The Rottenkraftwagen KLV 53 is a funny little track work engine. As any other train in N scale, it’s even better with sound!
The “Rottenkraftwagen” is a small service locomotive. Hobbytrain has released numerous versions in N-Scale, always with an accompanying car (containing the motor). I was inspired by an online video that convinced me to install sound in this model (look at the nice job they did here).
The model runs pretty well, all wheels have power feeders (the main engine is linked to the trailer with 2 wires).
I decided not to install headlights (the model doesn’t have any), and concentrate on a clean installation of Doehler & Haass Next18 sound decoder, the SD18A. As you’ve seen in recent posts (here or here), I have become quite fond of the Next18 digital interface. So here was my plan:
- Remove the NEM651 digital interface, replace with a Next18 digital interface (N18-K-0 from Doehler & Haass)
- Add a sound decoder (SD18 from Doehler & Haass)
The sound project provided by D&H is actually for another engine (“Breuer tractor”), but is close enough for me.
- Put the speaker in the main engine and hide it as much as possible.
Some people have managed to install a really small speaker in the trunk of the trailer. I prefer to have a better speaker, even if it is slightly visible.
- Add a buffer to even further improve behaviour on dirty tracks
A word on the buffer
For a while now, I have included a buffer with electronic capacitors in most models. This really greatly improves the train’s behaviour. In N-Scale models, sometimes only SMD (small size) components can fit, and it is the case here. Again, the advantage of the Next18 interface is that the plus and the negative (GND) poles are available, as the norm requires, which is just what we need for a buffer circuit.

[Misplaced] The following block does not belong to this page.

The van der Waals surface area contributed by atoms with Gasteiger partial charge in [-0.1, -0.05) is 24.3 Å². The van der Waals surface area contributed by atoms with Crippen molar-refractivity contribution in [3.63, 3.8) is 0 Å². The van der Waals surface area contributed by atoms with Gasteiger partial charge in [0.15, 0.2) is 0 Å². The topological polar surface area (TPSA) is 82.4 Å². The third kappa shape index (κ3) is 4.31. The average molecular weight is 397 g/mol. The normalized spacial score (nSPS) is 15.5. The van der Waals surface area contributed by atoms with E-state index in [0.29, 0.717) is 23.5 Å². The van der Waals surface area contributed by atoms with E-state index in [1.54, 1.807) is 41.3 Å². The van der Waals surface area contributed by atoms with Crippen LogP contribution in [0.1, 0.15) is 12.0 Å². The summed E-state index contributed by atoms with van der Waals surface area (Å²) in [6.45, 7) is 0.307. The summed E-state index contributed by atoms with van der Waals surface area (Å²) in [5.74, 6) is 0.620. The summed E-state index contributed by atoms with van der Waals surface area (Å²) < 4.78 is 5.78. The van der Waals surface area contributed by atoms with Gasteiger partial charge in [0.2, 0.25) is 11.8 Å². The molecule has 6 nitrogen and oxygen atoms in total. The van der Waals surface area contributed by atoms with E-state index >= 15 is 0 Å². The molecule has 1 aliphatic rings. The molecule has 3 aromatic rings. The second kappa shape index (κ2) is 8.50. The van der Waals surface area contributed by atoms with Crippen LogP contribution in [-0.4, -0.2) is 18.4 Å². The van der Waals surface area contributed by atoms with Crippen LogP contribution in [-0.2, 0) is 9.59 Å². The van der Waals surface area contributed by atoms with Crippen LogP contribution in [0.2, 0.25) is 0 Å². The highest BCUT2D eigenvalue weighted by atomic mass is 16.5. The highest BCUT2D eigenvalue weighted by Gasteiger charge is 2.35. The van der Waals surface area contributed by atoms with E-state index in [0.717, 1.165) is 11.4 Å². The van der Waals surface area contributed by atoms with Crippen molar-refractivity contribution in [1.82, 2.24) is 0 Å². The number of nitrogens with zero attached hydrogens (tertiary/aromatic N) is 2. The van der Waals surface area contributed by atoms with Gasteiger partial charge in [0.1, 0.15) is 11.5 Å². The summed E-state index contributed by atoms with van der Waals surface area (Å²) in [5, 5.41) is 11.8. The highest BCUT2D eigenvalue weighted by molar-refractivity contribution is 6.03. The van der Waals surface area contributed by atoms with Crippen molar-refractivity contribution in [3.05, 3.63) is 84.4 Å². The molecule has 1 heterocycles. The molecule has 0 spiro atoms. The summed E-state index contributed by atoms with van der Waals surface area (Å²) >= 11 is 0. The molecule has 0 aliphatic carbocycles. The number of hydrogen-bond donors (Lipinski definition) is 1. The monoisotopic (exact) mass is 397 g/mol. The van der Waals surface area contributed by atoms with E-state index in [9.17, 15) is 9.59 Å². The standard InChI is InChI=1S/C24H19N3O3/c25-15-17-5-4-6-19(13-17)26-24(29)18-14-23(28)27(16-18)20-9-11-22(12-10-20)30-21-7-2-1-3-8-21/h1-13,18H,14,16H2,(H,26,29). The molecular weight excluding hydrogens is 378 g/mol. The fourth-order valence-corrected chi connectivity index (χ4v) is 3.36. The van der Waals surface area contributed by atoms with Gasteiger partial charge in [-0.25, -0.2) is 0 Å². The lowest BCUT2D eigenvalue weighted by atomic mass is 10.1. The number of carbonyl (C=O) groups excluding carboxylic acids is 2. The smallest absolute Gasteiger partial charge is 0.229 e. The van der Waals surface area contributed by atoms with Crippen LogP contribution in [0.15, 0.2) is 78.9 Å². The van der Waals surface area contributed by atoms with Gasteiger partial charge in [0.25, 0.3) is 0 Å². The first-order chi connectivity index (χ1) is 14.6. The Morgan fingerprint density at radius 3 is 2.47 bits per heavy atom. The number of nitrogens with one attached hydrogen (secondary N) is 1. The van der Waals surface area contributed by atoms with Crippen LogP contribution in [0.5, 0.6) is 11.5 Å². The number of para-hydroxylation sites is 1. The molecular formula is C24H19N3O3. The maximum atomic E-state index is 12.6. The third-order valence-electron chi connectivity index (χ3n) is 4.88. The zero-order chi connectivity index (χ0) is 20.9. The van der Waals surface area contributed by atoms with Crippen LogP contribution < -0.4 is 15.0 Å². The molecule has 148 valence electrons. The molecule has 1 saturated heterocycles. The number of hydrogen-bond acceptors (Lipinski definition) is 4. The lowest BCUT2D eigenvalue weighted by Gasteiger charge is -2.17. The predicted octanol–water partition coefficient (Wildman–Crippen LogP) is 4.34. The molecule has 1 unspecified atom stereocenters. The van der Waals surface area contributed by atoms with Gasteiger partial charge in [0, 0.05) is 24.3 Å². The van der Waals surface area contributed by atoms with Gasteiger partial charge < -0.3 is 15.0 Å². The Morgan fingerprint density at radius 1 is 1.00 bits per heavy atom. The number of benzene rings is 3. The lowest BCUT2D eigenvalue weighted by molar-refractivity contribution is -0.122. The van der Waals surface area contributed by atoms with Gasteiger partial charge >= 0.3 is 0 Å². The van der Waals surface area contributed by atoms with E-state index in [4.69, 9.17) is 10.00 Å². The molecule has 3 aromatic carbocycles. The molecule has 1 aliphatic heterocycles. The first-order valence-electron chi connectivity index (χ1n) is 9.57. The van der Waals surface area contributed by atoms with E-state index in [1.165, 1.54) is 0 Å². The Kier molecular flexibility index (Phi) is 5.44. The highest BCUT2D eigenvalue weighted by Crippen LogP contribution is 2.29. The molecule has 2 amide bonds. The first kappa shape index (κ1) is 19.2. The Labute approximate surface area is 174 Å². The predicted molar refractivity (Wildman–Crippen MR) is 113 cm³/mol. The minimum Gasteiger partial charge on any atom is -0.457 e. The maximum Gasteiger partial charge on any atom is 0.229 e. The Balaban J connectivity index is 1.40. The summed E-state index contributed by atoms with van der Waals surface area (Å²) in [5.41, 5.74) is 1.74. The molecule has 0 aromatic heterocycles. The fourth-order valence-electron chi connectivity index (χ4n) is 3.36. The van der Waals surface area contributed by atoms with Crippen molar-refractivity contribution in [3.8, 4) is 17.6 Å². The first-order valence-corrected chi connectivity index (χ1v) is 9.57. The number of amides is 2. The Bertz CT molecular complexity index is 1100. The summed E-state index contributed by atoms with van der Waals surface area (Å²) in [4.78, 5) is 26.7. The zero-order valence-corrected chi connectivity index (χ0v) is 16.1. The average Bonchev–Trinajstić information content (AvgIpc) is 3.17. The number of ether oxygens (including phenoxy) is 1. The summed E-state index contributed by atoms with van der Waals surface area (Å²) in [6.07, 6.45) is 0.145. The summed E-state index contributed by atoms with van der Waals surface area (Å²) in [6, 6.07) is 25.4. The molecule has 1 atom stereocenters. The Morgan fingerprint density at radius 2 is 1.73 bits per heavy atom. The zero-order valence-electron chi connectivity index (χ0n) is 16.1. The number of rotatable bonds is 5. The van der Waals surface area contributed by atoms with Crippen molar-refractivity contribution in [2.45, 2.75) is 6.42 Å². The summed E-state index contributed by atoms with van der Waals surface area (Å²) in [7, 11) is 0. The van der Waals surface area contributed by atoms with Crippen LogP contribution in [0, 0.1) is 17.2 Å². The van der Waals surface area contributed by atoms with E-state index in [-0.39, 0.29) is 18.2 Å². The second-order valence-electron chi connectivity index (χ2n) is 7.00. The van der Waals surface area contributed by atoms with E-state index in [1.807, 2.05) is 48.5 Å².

Here is schematic of the buffer circuit, FYI:
This circuit is much better explained and presented on the German website 1001-Digital, so if you speak German, read on there!
Here is a short reminder of what those pieces do:
- R1 & D1 are the “loading circuit”.
When charging, the current goes through R1, limiting the charge only slightly so the command station doesn’t think there is a short circuit.
When unloading (providing power when the track is dirty), the current can flow freely through D1 to provide emergency power to the decoder
- D2 is a “Zener Diode”
It should actually never be needed. But in case the tension rises over 16V on the track, it opens and prevents anything over 16V to go through the capacitors by short-circuiting them. Since those SMD capacitors have a max rating of 16V, the Zener diode is a protection in the unlikely case the command station would go over 16V (I use 14V on my tracks).
- C1 to C4
With the capacitors, in parallel : their capacity adds up (4x100uF = 400uF).
Here are all the detailed pictures that should speak for themselves. If you have questions, don’t hesitate to ask in the comments section.